In recent days, the Trump Obama birth certificate conspiracy theory has resurfaced with a vengeance. It started with an interview with the Washington Post in which Trump refused to acknowledge that Barack Obama was born in the United States. Now, Trump is suggesting that it was actually Hillary Clinton in 2008 that started the birther movement. So this seems like an ideal time for a Clinton birther fact check.
After initial denials by the campaign and an initial denial of the denials by Donald Trump, Trump finally announced on Friday that he did in fact believe that Obama was born in the United States. But perhaps Trump decided that if he had to give up one conspiracy, he would embrace another by blaming Clinton for the whole birth certificate fiasco.
“Hillary Clinton and her campaign of 2008 started the birther controversy.”
As a matter of fact, while there are slight indications that some Clinton supporters embraced the idea of birtherism, several investigations by journalists have demonstrated that the Clinton campaign and Clinton herself had absolutely nothing to do with it. But this tiny piece of information is what Trump exaggerated into and anti-Obama birther movement in the Clinton campaign.
As pointed out by ABC News, an internal memo was written by Clinton campaign staffer Mark Penn suggesting that Obama’s foreign connections could be a weakness for him, but that was as far as it went. As for the Clinton supporters outside of the campaign who may have been associated with the birth certificate controversy, these people had no direct connections to the campaign.
The indisputable evidence makes clear that it was Donald Trump – and the Tea Party in general – that fully embraced the concept of birtherism. Trump quite literally Trumpeted his call for Obama’s birth certificate, and insinuated – without flatly stating it – that the birth certificate produced was a forgery.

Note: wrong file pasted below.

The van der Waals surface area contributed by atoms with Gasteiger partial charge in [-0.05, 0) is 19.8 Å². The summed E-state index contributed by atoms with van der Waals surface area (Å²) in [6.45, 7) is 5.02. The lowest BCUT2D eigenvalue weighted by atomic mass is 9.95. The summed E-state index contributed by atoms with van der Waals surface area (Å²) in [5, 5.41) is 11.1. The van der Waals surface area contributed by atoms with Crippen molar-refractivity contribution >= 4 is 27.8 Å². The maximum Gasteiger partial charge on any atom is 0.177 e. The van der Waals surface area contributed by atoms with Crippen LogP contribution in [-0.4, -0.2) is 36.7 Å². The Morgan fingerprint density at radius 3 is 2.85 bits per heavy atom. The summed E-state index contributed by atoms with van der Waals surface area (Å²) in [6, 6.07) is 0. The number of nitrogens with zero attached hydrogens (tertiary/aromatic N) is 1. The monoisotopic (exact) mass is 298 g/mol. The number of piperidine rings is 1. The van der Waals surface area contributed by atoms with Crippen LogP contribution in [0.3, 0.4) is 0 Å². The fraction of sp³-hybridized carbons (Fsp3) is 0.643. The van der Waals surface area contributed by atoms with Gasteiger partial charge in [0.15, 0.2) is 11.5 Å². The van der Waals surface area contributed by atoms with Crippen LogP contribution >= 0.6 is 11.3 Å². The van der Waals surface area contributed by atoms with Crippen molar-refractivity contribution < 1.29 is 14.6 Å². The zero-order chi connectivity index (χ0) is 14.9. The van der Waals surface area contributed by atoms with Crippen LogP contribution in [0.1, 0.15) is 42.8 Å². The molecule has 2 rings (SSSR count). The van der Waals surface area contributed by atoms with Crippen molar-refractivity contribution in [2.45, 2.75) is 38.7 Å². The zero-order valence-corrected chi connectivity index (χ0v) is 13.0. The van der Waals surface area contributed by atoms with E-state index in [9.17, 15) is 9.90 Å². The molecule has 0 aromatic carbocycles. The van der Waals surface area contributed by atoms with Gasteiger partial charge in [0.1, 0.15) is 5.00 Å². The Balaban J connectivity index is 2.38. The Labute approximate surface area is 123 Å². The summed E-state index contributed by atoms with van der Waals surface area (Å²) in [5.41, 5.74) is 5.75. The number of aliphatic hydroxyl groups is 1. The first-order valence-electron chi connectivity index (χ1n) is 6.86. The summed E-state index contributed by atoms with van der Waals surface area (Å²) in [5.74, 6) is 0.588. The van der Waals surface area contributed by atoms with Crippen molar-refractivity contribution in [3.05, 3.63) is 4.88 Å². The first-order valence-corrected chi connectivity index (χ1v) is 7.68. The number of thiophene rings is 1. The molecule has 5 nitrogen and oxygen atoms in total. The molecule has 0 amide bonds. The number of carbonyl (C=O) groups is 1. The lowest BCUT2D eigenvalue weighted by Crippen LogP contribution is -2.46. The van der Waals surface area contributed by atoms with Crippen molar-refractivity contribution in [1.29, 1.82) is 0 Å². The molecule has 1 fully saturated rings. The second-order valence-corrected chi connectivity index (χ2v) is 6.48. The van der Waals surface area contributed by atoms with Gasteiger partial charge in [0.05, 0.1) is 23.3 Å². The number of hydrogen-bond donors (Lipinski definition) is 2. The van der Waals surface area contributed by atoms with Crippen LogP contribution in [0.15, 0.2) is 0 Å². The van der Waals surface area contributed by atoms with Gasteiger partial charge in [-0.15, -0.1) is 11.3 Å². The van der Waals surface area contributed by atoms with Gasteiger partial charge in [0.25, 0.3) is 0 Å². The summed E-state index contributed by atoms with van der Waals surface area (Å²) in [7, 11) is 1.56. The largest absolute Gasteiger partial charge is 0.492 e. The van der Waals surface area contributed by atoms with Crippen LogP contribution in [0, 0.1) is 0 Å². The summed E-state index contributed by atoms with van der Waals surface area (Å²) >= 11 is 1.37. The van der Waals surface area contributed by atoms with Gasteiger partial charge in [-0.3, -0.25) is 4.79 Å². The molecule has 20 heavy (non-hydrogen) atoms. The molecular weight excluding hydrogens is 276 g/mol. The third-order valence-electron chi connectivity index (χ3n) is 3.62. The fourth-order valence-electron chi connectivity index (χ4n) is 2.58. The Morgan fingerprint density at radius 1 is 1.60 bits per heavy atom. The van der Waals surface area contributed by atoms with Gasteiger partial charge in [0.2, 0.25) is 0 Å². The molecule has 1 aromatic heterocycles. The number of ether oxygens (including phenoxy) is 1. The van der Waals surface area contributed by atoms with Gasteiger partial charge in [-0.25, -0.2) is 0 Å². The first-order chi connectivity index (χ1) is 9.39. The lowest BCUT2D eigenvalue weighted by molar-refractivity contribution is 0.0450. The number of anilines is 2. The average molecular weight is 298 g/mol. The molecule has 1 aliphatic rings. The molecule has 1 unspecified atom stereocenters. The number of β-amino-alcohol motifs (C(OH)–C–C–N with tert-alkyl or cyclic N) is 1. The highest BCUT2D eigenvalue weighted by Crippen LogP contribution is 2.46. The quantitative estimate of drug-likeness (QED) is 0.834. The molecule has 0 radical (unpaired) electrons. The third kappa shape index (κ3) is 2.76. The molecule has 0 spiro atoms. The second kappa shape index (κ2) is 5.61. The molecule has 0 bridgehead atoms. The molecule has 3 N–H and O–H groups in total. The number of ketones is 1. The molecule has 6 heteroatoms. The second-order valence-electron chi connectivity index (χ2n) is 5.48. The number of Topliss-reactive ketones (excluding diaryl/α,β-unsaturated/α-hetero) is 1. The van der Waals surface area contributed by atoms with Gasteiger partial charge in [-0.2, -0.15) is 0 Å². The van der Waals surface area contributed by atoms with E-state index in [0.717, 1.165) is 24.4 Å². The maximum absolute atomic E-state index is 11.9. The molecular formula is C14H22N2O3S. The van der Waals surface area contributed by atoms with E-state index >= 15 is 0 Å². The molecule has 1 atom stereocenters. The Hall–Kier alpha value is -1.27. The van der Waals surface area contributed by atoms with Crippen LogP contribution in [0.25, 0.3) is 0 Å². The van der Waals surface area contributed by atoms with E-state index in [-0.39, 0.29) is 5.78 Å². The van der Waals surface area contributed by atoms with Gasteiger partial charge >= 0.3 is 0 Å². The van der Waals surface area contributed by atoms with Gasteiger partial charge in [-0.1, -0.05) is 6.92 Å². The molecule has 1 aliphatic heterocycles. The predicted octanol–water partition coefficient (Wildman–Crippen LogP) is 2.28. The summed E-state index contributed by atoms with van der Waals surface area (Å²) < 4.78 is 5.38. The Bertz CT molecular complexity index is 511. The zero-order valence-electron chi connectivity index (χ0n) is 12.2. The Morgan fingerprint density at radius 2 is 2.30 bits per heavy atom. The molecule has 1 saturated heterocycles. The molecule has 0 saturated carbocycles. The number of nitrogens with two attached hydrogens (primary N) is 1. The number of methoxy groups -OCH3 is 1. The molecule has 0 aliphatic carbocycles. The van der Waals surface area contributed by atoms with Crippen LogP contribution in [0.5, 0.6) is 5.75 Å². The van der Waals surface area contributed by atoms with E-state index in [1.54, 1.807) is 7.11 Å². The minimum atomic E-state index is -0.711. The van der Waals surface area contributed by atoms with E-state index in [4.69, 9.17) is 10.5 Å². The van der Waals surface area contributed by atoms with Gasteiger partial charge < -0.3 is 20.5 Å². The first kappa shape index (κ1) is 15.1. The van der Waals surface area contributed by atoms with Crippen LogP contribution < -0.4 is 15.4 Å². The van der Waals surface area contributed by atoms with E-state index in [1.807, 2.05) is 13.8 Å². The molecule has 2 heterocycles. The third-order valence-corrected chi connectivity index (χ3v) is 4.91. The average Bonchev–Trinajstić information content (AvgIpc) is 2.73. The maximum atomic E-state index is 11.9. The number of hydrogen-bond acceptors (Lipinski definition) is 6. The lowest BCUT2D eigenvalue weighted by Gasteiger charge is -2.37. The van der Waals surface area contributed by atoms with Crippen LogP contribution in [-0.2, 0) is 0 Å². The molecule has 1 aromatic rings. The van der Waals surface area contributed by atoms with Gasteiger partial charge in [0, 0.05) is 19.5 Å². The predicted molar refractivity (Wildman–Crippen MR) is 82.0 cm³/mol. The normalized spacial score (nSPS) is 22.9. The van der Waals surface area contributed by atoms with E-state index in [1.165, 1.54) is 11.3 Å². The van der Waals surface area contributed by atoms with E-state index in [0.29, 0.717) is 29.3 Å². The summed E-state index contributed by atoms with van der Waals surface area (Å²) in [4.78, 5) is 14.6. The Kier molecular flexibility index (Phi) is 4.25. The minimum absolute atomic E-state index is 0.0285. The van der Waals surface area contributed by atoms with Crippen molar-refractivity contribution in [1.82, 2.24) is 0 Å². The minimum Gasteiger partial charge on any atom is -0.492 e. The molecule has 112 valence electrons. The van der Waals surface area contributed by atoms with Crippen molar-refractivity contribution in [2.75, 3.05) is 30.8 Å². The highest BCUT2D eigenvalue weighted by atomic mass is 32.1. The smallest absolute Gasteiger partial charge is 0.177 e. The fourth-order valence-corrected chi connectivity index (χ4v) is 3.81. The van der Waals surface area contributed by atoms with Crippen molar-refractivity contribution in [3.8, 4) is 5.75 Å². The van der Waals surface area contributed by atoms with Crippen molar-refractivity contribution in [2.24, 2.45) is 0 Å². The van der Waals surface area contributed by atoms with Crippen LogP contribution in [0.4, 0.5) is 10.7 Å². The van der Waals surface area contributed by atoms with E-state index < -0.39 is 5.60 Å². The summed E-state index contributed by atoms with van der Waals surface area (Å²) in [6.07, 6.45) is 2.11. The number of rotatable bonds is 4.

Now, with Obama’s administration drawing to a close and with Donald Trump running in a general election where the birther argument doesn’t play so well, Trump is trying to back away from it and shift the blame for the entire idea to Hillary Clinton. But this idea doesn’t seem likely to fly.
As pointed out above, even a minimal fact checking of the goings on in his 2008 election proves that Trump’s contentions about Hillary Clinton birthing the birther movement are false. But just why is it that Trump is so desperate at this moment to distance himself from the birther movement he helped to found?
What do I have to lose? My dignity, black voters said last week in Detroit: https://t.co/1GDukREXuh— lesley clark (@lesleyclark) September 9, 2016
Over the last few weeks, we’ve seen Donald Trump making a concerted effort to reach out to black voters across the United States. Of course, the likelihood of him actually convincing black Americans to vote for him in significant numbers – considering some of the things he has said and done – is extraordinarily small.
Certainly, Black Americans deeply resent the birther movement, and blame Trump for it. But Trump – and the Trump campaign – may feel that it might just be possible to shift this blame onto Hillary Clinton.
Nothing Trump can say will ever erase the fact that for 5 years he tried to delegitimize America's 1st black President w/RACIST #BIRTHERISM.— Bill Madden (@activist360) September 16, 2016
The reasons for this strategy are fairly obvious. All of the demands for the Barack Obama birth certificate made by Trump and the Tea Party – as well as their refusal to accept the legitimacy of said birth certificate when it was presented – are closely related to an undercurrent of racism running through the whole argument.
Even for Donald Trump, brazenly suggesting that a black man should not be President of the United States might have been seen as too much. But by couching it in different terms – such as birth certificates, foreign nationality and Islamic influences – Trump and his cronies were able to make indirect racist arguments under the cover of talking about something else.
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